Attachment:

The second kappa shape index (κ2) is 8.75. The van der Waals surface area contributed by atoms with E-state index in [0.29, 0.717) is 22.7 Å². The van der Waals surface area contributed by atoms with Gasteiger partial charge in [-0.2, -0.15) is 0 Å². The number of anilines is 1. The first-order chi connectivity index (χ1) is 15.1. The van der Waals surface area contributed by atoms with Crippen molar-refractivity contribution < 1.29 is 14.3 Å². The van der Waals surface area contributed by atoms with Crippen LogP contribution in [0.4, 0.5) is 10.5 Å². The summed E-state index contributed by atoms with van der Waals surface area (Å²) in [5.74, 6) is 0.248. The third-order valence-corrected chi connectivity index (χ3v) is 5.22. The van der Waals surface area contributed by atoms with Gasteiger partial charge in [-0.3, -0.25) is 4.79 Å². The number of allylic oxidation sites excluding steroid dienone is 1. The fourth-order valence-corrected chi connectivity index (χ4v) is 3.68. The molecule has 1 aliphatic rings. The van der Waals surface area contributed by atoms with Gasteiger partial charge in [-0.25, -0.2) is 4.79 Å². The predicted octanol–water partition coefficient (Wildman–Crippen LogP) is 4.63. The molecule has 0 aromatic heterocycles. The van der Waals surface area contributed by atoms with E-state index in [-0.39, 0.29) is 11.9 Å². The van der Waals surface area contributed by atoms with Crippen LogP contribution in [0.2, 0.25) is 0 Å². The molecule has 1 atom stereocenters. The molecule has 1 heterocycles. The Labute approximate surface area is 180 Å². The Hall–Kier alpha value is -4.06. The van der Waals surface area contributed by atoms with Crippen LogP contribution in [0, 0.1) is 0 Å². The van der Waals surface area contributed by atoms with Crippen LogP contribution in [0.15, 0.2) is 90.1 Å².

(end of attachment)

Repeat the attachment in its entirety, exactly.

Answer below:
The second kappa shape index (κ2) is 8.75. The van der Waals surface area contributed by atoms with E-state index in [0.29, 0.717) is 22.7 Å². The van der Waals surface area contributed by atoms with Gasteiger partial charge in [-0.2, -0.15) is 0 Å². The number of anilines is 1. The first-order chi connectivity index (χ1) is 15.1. The van der Waals surface area contributed by atoms with Crippen molar-refractivity contribution < 1.29 is 14.3 Å². The van der Waals surface area contributed by atoms with Crippen LogP contribution in [0.4, 0.5) is 10.5 Å². The summed E-state index contributed by atoms with van der Waals surface area (Å²) in [5.74, 6) is 0.248. The third-order valence-corrected chi connectivity index (χ3v) is 5.22. The van der Waals surface area contributed by atoms with Gasteiger partial charge in [-0.3, -0.25) is 4.79 Å². The number of allylic oxidation sites excluding steroid dienone is 1. The fourth-order valence-corrected chi connectivity index (χ4v) is 3.68. The molecule has 1 aliphatic rings. The van der Waals surface area contributed by atoms with Gasteiger partial charge in [-0.25, -0.2) is 4.79 Å². The predicted octanol–water partition coefficient (Wildman–Crippen LogP) is 4.63. The molecule has 0 aromatic heterocycles. The van der Waals surface area contributed by atoms with E-state index in [-0.39, 0.29) is 11.9 Å². The van der Waals surface area contributed by atoms with Crippen LogP contribution in [0.2, 0.25) is 0 Å². The molecule has 1 atom stereocenters. The molecule has 1 heterocycles. The Labute approximate surface area is 180 Å². The Hall–Kier alpha value is -4.06. The van der Waals surface area contributed by atoms with Crippen LogP contribution in [0, 0.1) is 0 Å². The van der Waals surface area contributed by atoms with Crippen LogP contribution in [0.15, 0.2) is 90.1 Å².